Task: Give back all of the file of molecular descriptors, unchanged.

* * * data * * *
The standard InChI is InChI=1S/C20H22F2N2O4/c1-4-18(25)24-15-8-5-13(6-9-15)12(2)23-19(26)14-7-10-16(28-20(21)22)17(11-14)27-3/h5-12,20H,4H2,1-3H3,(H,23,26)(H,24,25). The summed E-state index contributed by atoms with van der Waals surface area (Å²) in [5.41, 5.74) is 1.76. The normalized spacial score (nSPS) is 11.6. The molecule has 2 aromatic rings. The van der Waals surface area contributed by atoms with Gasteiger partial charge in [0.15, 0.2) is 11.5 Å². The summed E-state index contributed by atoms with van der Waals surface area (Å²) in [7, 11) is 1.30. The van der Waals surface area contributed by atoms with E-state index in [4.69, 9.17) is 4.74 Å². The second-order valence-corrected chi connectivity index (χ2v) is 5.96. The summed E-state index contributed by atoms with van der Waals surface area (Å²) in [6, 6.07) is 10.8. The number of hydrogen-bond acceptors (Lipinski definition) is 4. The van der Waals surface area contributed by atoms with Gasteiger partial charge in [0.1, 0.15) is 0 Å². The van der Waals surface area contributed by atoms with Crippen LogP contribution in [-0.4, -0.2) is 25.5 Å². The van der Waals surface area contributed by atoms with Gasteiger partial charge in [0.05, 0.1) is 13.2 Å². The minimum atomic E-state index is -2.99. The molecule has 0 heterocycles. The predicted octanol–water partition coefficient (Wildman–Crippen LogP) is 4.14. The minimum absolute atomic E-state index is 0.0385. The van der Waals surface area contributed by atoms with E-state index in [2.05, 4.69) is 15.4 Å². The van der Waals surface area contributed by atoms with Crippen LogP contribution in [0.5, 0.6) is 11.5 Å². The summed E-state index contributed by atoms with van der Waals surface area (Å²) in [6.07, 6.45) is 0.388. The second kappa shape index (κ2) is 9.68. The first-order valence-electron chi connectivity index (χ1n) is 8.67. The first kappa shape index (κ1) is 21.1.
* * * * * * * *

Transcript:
The standard InChI is InChI=1S/C20H22F2N2O4/c1-4-18(25)24-15-8-5-13(6-9-15)12(2)23-19(26)14-7-10-16(28-20(21)22)17(11-14)27-3/h5-12,20H,4H2,1-3H3,(H,23,26)(H,24,25). The summed E-state index contributed by atoms with van der Waals surface area (Å²) in [5.41, 5.74) is 1.76. The normalized spacial score (nSPS) is 11.6. The molecule has 2 aromatic rings. The van der Waals surface area contributed by atoms with Gasteiger partial charge in [0.15, 0.2) is 11.5 Å². The summed E-state index contributed by atoms with van der Waals surface area (Å²) in [7, 11) is 1.30. The van der Waals surface area contributed by atoms with E-state index in [4.69, 9.17) is 4.74 Å². The second-order valence-corrected chi connectivity index (χ2v) is 5.96. The summed E-state index contributed by atoms with van der Waals surface area (Å²) in [6, 6.07) is 10.8. The number of hydrogen-bond acceptors (Lipinski definition) is 4. The van der Waals surface area contributed by atoms with Gasteiger partial charge in [0.1, 0.15) is 0 Å². The van der Waals surface area contributed by atoms with Crippen LogP contribution in [-0.4, -0.2) is 25.5 Å². The van der Waals surface area contributed by atoms with Gasteiger partial charge in [0.05, 0.1) is 13.2 Å². The minimum atomic E-state index is -2.99. The molecule has 0 heterocycles. The predicted octanol–water partition coefficient (Wildman–Crippen LogP) is 4.14. The minimum absolute atomic E-state index is 0.0385. The van der Waals surface area contributed by atoms with E-state index in [2.05, 4.69) is 15.4 Å². The van der Waals surface area contributed by atoms with Crippen LogP contribution in [0.5, 0.6) is 11.5 Å². The summed E-state index contributed by atoms with van der Waals surface area (Å²) in [6.07, 6.45) is 0.388. The second kappa shape index (κ2) is 9.68. The first-order valence-electron chi connectivity index (χ1n) is 8.67. The first kappa shape index (κ1) is 21.1.